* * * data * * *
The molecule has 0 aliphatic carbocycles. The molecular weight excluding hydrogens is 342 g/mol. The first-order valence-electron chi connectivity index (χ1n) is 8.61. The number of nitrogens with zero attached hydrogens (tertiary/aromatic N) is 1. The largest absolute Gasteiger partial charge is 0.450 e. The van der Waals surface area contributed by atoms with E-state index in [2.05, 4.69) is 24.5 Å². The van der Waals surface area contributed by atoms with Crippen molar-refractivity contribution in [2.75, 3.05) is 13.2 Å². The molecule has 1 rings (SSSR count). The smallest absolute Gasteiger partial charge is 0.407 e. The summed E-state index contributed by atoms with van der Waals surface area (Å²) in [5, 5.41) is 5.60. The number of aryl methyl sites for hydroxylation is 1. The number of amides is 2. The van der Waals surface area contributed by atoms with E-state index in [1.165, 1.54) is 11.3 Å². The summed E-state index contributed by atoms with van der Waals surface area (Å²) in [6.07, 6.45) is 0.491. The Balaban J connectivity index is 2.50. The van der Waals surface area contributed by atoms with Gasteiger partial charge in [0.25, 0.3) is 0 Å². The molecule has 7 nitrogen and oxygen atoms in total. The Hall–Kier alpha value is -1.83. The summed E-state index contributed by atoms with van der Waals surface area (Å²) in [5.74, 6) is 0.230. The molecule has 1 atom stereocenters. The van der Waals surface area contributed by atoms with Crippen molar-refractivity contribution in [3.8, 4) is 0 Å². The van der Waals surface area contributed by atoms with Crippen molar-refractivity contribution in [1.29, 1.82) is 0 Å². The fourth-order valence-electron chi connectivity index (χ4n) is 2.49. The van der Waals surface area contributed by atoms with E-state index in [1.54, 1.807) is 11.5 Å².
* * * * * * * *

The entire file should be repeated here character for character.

The molecule has 0 aliphatic carbocycles. The molecular weight excluding hydrogens is 342 g/mol. The first-order valence-electron chi connectivity index (χ1n) is 8.61. The number of nitrogens with zero attached hydrogens (tertiary/aromatic N) is 1. The largest absolute Gasteiger partial charge is 0.450 e. The van der Waals surface area contributed by atoms with E-state index in [2.05, 4.69) is 24.5 Å². The van der Waals surface area contributed by atoms with Crippen molar-refractivity contribution in [2.75, 3.05) is 13.2 Å². The molecule has 1 rings (SSSR count). The smallest absolute Gasteiger partial charge is 0.407 e. The summed E-state index contributed by atoms with van der Waals surface area (Å²) in [5, 5.41) is 5.60. The number of aryl methyl sites for hydroxylation is 1. The number of amides is 2. The van der Waals surface area contributed by atoms with E-state index in [1.165, 1.54) is 11.3 Å². The summed E-state index contributed by atoms with van der Waals surface area (Å²) in [6.07, 6.45) is 0.491. The Balaban J connectivity index is 2.50. The van der Waals surface area contributed by atoms with Gasteiger partial charge in [0.25, 0.3) is 0 Å². The molecule has 7 nitrogen and oxygen atoms in total. The Hall–Kier alpha value is -1.83. The summed E-state index contributed by atoms with van der Waals surface area (Å²) in [5.74, 6) is 0.230. The molecule has 1 atom stereocenters. The van der Waals surface area contributed by atoms with Crippen molar-refractivity contribution in [3.8, 4) is 0 Å². The van der Waals surface area contributed by atoms with Crippen molar-refractivity contribution in [1.29, 1.82) is 0 Å². The fourth-order valence-electron chi connectivity index (χ4n) is 2.49. The van der Waals surface area contributed by atoms with E-state index in [1.54, 1.807) is 11.5 Å².